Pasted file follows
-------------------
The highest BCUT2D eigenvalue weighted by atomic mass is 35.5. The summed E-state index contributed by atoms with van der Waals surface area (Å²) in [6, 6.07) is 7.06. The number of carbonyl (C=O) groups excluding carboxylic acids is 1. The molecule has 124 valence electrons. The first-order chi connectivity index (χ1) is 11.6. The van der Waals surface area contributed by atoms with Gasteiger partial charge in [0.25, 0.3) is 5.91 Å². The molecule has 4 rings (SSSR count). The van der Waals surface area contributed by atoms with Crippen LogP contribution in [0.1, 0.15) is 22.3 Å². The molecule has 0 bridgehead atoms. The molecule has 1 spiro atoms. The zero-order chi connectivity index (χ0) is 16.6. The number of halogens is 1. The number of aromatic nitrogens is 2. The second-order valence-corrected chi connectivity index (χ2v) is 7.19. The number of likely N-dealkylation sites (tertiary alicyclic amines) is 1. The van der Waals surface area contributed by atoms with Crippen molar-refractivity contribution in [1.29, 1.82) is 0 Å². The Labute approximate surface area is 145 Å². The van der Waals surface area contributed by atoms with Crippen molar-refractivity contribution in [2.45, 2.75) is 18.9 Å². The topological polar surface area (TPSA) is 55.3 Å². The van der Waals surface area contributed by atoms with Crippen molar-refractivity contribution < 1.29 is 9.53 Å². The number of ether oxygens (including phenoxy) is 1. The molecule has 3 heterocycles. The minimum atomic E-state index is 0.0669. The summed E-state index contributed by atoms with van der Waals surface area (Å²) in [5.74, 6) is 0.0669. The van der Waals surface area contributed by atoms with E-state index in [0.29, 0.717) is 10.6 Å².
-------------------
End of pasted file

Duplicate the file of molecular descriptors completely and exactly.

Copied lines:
The highest BCUT2D eigenvalue weighted by atomic mass is 35.5. The summed E-state index contributed by atoms with van der Waals surface area (Å²) in [6, 6.07) is 7.06. The number of carbonyl (C=O) groups excluding carboxylic acids is 1. The molecule has 124 valence electrons. The first-order chi connectivity index (χ1) is 11.6. The van der Waals surface area contributed by atoms with Gasteiger partial charge in [0.25, 0.3) is 5.91 Å². The molecule has 4 rings (SSSR count). The van der Waals surface area contributed by atoms with Crippen LogP contribution in [0.1, 0.15) is 22.3 Å². The molecule has 0 bridgehead atoms. The molecule has 1 spiro atoms. The zero-order chi connectivity index (χ0) is 16.6. The number of halogens is 1. The number of aromatic nitrogens is 2. The second-order valence-corrected chi connectivity index (χ2v) is 7.19. The number of likely N-dealkylation sites (tertiary alicyclic amines) is 1. The van der Waals surface area contributed by atoms with Crippen molar-refractivity contribution in [1.29, 1.82) is 0 Å². The Labute approximate surface area is 145 Å². The van der Waals surface area contributed by atoms with Crippen molar-refractivity contribution in [2.45, 2.75) is 18.9 Å². The topological polar surface area (TPSA) is 55.3 Å². The van der Waals surface area contributed by atoms with Crippen molar-refractivity contribution < 1.29 is 9.53 Å². The number of ether oxygens (including phenoxy) is 1. The molecule has 3 heterocycles. The minimum atomic E-state index is 0.0669. The summed E-state index contributed by atoms with van der Waals surface area (Å²) in [5.74, 6) is 0.0669. The van der Waals surface area contributed by atoms with E-state index in [0.29, 0.717) is 10.6 Å².